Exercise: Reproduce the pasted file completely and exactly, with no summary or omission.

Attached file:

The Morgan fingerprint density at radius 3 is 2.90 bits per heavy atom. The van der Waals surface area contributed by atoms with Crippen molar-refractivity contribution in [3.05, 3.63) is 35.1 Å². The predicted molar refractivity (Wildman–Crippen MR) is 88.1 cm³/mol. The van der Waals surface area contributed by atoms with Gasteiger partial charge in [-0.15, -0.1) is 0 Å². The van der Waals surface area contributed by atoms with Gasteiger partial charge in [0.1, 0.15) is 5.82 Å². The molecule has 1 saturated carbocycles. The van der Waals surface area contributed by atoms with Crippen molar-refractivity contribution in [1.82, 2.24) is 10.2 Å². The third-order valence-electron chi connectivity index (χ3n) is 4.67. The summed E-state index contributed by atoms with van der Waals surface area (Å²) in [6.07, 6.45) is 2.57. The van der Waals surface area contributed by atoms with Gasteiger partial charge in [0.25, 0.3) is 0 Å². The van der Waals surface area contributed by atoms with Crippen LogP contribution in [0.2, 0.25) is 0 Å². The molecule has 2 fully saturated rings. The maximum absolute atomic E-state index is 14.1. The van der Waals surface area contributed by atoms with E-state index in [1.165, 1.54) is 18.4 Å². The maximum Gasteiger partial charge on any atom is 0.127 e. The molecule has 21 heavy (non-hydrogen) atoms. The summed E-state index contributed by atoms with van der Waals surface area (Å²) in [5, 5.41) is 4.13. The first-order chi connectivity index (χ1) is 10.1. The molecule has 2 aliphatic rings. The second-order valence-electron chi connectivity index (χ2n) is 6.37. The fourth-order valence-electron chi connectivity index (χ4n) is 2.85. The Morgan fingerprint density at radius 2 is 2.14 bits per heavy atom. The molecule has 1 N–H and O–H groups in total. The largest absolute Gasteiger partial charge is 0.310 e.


The Morgan fingerprint density at radius 3 is 2.90 bits per heavy atom. The van der Waals surface area contributed by atoms with Crippen molar-refractivity contribution in [3.05, 3.63) is 35.1 Å². The predicted molar refractivity (Wildman–Crippen MR) is 88.1 cm³/mol. The van der Waals surface area contributed by atoms with Gasteiger partial charge in [-0.15, -0.1) is 0 Å². The van der Waals surface area contributed by atoms with Gasteiger partial charge in [0.1, 0.15) is 5.82 Å². The molecule has 1 saturated carbocycles. The van der Waals surface area contributed by atoms with Crippen molar-refractivity contribution in [1.82, 2.24) is 10.2 Å². The third-order valence-electron chi connectivity index (χ3n) is 4.67. The summed E-state index contributed by atoms with van der Waals surface area (Å²) in [6.07, 6.45) is 2.57. The van der Waals surface area contributed by atoms with Gasteiger partial charge in [0.25, 0.3) is 0 Å². The van der Waals surface area contributed by atoms with Crippen LogP contribution in [0.2, 0.25) is 0 Å². The molecule has 2 fully saturated rings. The maximum absolute atomic E-state index is 14.1. The van der Waals surface area contributed by atoms with E-state index in [1.165, 1.54) is 18.4 Å². The maximum Gasteiger partial charge on any atom is 0.127 e. The molecule has 21 heavy (non-hydrogen) atoms. The summed E-state index contributed by atoms with van der Waals surface area (Å²) in [5, 5.41) is 4.13. The first-order chi connectivity index (χ1) is 10.1. The molecule has 2 aliphatic rings. The second-order valence-electron chi connectivity index (χ2n) is 6.37. The fourth-order valence-electron chi connectivity index (χ4n) is 2.85. The Morgan fingerprint density at radius 2 is 2.14 bits per heavy atom. The molecule has 1 N–H and O–H groups in total. The largest absolute Gasteiger partial charge is 0.310 e.